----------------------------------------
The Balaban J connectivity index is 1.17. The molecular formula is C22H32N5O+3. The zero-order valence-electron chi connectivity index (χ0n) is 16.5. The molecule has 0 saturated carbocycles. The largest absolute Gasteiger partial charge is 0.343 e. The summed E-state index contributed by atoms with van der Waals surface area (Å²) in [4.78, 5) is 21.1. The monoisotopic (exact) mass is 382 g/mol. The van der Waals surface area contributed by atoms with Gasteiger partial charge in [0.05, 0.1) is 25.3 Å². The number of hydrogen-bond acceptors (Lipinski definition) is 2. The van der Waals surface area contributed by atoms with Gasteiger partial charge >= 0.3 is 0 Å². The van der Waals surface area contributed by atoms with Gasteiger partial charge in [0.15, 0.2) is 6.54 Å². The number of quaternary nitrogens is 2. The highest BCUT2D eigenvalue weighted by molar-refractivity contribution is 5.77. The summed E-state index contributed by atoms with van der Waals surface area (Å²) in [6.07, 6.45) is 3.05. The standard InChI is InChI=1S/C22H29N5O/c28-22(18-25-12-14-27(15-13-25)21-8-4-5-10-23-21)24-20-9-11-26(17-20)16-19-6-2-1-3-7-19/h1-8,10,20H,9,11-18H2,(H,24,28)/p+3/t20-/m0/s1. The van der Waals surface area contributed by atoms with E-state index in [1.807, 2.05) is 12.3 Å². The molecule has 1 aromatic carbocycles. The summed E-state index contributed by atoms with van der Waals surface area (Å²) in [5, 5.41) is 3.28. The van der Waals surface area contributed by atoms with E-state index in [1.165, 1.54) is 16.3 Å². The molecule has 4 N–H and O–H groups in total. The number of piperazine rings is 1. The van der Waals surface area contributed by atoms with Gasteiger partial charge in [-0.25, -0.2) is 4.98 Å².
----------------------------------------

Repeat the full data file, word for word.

The Balaban J connectivity index is 1.17. The molecular formula is C22H32N5O+3. The zero-order valence-electron chi connectivity index (χ0n) is 16.5. The molecule has 0 saturated carbocycles. The largest absolute Gasteiger partial charge is 0.343 e. The summed E-state index contributed by atoms with van der Waals surface area (Å²) in [4.78, 5) is 21.1. The monoisotopic (exact) mass is 382 g/mol. The van der Waals surface area contributed by atoms with Gasteiger partial charge in [0.05, 0.1) is 25.3 Å². The number of hydrogen-bond acceptors (Lipinski definition) is 2. The van der Waals surface area contributed by atoms with Gasteiger partial charge >= 0.3 is 0 Å². The van der Waals surface area contributed by atoms with Gasteiger partial charge in [0.15, 0.2) is 6.54 Å². The number of quaternary nitrogens is 2. The highest BCUT2D eigenvalue weighted by molar-refractivity contribution is 5.77. The summed E-state index contributed by atoms with van der Waals surface area (Å²) in [6.07, 6.45) is 3.05. The standard InChI is InChI=1S/C22H29N5O/c28-22(18-25-12-14-27(15-13-25)21-8-4-5-10-23-21)24-20-9-11-26(17-20)16-19-6-2-1-3-7-19/h1-8,10,20H,9,11-18H2,(H,24,28)/p+3/t20-/m0/s1. The van der Waals surface area contributed by atoms with E-state index in [1.807, 2.05) is 12.3 Å². The molecule has 1 aromatic carbocycles. The summed E-state index contributed by atoms with van der Waals surface area (Å²) in [5, 5.41) is 3.28. The van der Waals surface area contributed by atoms with E-state index in [1.165, 1.54) is 16.3 Å². The molecule has 4 N–H and O–H groups in total. The number of piperazine rings is 1. The van der Waals surface area contributed by atoms with Gasteiger partial charge in [-0.25, -0.2) is 4.98 Å².